While most of the tips in this article are well known, this is a nice summary of some of the Eclipse functions that make debugging more efficient and productive.
Most of know the value of code reviews from our own experiences, but they often seem tedious and in many cases are easy to skip in the crunch to get development completed. This comprehensive guide gives tips to both reviewers and to the developer whose code is being reviewed to make the review more productive and less painful for all involved.
“Uncle Bob” Martin gives a very thorough overview of the philosophy and concepts of functional programming. He emphasizes the importance of FP, especially as multi-core programming becomes more mainstream. Of course, his approach is not without its skeptics, such Tim Bray and Cedric Otaku.
Productivity expert Theresa Amabile presents research that shows that the simple task of keeping of journal of small successes improves your productivity.
Using Kernighan’s warning against being too clever in writing code, this developer goes on to show how cleverness and elegance are actually part of the process of improving skills, by using them as motivation to go just a little bit beyond your zone of knowledge continuously.
This summary of a presentation that programmer gave to first-year students provides a good overview of some of the key principles of development, along with how practice differs from theory. It’s a good refresher no matter where you are in your career.
This article makes an excellent observation that programming (and probably most any type of “knowledge work”) inherently has a very small “quantum of work” (the smallest independent bit of work that you can do without consulting outside resources—co-workers, Internet, etc.). At the same time, he also notes that perhaps we need to look for ways to operate in a less connected manner to improve productivity.
Distraction is nothing new, of course. However, hyper pace of our work world and all of the “screens” that we have to deal with add to the stress. This article looks at some of the impacts and potential solutions to the onslaught of disturbance.
While we often hear the cliché “You can’t teach an old dog new tricks,” the author of Guitar Zero, which chronicles his effort to learn music at age 40, says that everyone should try to learn some new skill each year, regardless of age. He says that the biggest impediment most people face is “critical period” concept that has been drilled into most of us for our entire lives.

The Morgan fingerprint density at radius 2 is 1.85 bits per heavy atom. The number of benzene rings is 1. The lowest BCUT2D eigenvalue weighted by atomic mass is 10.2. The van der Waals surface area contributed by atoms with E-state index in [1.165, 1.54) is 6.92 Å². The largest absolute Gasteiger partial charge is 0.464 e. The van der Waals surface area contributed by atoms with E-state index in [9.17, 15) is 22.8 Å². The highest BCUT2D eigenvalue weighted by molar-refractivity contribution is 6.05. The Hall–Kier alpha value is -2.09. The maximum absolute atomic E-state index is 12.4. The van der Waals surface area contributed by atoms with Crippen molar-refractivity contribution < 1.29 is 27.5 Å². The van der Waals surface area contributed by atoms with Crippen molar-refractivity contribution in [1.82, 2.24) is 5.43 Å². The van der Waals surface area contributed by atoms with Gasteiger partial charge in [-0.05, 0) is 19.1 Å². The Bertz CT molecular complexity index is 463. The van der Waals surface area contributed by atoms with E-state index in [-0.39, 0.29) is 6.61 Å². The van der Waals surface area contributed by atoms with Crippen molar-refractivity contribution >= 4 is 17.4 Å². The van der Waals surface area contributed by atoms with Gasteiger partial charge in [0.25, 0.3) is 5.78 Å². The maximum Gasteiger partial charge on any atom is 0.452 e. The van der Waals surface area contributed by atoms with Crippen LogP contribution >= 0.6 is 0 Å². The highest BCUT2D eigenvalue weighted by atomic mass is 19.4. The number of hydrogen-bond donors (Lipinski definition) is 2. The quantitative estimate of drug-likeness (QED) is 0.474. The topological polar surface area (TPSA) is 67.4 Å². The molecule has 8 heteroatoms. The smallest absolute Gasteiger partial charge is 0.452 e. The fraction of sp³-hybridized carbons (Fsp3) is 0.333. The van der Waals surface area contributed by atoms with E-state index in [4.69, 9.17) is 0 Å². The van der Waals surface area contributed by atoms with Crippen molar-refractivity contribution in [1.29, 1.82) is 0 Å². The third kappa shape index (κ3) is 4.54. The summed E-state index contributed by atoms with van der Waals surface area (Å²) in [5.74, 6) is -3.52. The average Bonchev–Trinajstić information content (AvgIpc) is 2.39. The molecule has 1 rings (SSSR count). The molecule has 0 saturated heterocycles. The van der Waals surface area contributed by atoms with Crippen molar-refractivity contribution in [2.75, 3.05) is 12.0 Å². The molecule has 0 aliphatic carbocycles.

What if you’ve worked hard to climb the corporate ladder and you wake up one day and decide you don’t want to be a manager any longer? This author offers some advice that includes options within your current company and for striking out on your own.
This analyst group predicts another difficult year for telecom service providers and also some new stumbling blocks for OTT media providers. Both sectors will focus on increasing revenues from mobile usage, as content providers continue to focus on smartphones and tablets.
Think of Convert Image to Html as ASCII art meets web page. It will take any image (BMP, GIF, JPG, and PNG supported) and convert it to HTML text with proper colors. You can chose whatever text you want to use. Likewise, it allows you to adjust the font style, font size, number of characters per line, the aspect ratio and the background color.
CarotDAV is a Windows WebDAV client that has built-in support for a variety of cloud-based storage services, including Dropbox, SugarSync, SkyDrive, and Google Drive. Since CarotDAV is a portable tool, you can connect to any of the various services without having to install the specific client. In addition, CarotDAV supports FTP/FTPS and direct connections to Google Docs.
If you use Firefox and frequently have many tabs open, you are likely familiar with how memory quickly gets consumed. Suspend Tab will suspend (“unload” the content) of the tab after a user-defined amount of inactive time (30 minutes by default). You can suspend or resume a tab on demand via the context menu.
Return to the thrilling days of yesteryear (or the 1960s!) when the IBM 360 with keypunch card storage was the state of art. Enter your search query and watch the punch card update. And it really does run your search on Google.
WikiGIFs is a fun little time-waster. It randomly displays one of the animated GIFs on Wikipedia. Hit the <Space> bar to load another one. Or click on the link to view the Wikipedia entry that the image came from.
You are probably familiar with this comic about software development. Here’s another humorous look at the programming process.